EDD told to reduce response time, reform online operations in scathing news conference

SAN FRANCISCO (KGO) -- State legislators held a scathing news conference Thursday morning calling on California's Employment Development Department to reform its ways immediately as countless constituents deplete their savings waiting for unemployment benefits.

California's Employment Development Department says it is working around the clock, seven days a week processing unemployment benefits during the pandemic.

But despite paying more than $37.5 billion in benefits over the last few months and processing more than seven million claims, there are hundreds of Californians who have told 7 On Your Side and state lawmakers that they've received only one payment or no payments at all.

"I've just been using credit cards and savings and my business still isn't able to open so yeah, I really don't know what to do next," said Kathleen Maley, who applied for unemployment.

Taylor Whitehouse also applied for benefits.

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"You know I've been paying taxes for my entire life. Good upstanding citizen and I just don't understand why I can't access these benefits," said Whitehouse.

Whitehouse isn't alone in struggling to access benefits.

"I've only received one payment in the last 15 weeks that I've been unemployed," said Jenni Rowe, who also applied for unemployment.

Assemblymember David Chiu is calling on EDD to reduce its response time, better manage its call centers and reform its online operations.

"EDD is truly failing our state people are suffering tremendously," said Chiu.

In an email to ABC7 News, an EDD spokesperson said, "We are enhancing our technology systems to increase efficiencies, and have already hired or have offers extended to more than 4,000 new staff needed."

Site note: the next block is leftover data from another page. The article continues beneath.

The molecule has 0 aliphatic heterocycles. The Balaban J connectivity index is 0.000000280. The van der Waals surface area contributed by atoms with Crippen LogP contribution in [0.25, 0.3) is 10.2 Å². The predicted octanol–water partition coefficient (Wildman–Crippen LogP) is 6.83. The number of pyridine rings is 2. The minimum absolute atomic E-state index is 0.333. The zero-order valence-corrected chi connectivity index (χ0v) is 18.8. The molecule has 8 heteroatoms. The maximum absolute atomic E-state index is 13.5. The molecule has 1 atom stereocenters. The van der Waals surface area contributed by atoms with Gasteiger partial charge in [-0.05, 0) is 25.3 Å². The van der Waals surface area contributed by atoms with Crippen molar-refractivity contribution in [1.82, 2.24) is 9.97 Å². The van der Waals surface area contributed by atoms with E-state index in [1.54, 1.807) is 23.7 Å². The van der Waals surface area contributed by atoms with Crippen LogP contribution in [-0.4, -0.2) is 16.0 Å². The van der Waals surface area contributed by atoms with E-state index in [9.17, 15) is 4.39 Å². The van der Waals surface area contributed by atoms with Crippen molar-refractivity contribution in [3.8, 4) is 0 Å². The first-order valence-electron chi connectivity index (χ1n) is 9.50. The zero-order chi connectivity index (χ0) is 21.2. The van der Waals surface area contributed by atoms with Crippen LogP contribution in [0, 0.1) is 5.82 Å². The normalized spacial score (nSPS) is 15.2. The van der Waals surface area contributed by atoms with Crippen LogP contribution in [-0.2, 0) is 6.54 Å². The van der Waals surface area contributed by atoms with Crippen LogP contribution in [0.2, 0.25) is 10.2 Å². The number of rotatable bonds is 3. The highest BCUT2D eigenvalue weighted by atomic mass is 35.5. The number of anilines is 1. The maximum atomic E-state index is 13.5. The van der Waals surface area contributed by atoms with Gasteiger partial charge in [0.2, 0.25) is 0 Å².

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EDD also says it put in place a chatbot and text message service to help provide Californians answers to their most common questions and help reduce the high demand for the call center.

Anna Liu has been trying to help her parents whose names were incorrect on their claims.

"She's been trying to call EDD to fix it and has not been able to reach anybody," said a translator for Liu.

"People are not asking for any kind of special treatment, people simply want to be able to access the unemployment benefits to which they are legally entitled," said State Senator Scott Weiner.

Chiu says contractor Deloitte is part of the problem.

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"The fact that EDD has been relying on a contractor that has had a history of bumbling projects is just mystifying," said Chiu.

In an emailed statement, a Deloitte spokesperson told ABC7 News, "We appreciate Assembly Member Chiu's frustration and efforts on behalf of his constituents, but there seems to be some confusion with regard to the facts surrounding our work for the state. We are deeply committed to our work with the Employment Development Department and the delivery of benefits to unemployed Californians, especially during this economic crisis, which has strained virtually every unemployment program across the nation. EDD recently leveraged a competitively-bid State of California contract to secure our services in this emergency to rapidly modify the existing UI system to deliver critical federal pandemic benefits to millions of families. We continue to deliver this work within the project's aggressive schedule and budget. The system we developed in 2013, and continue to help maintain, has paid out more than $30 billion in state and federal unemployment benefits and processed more than 6.3 million claims from Californians since mid-March, when demand surged as a result of the pandemic."

Chiu started the social media hashtag #EDDFailOfTheDay but says it's more like an EDD fail of the hour.

"We can't imagine the hell that our constituents are going through," said Chiu.

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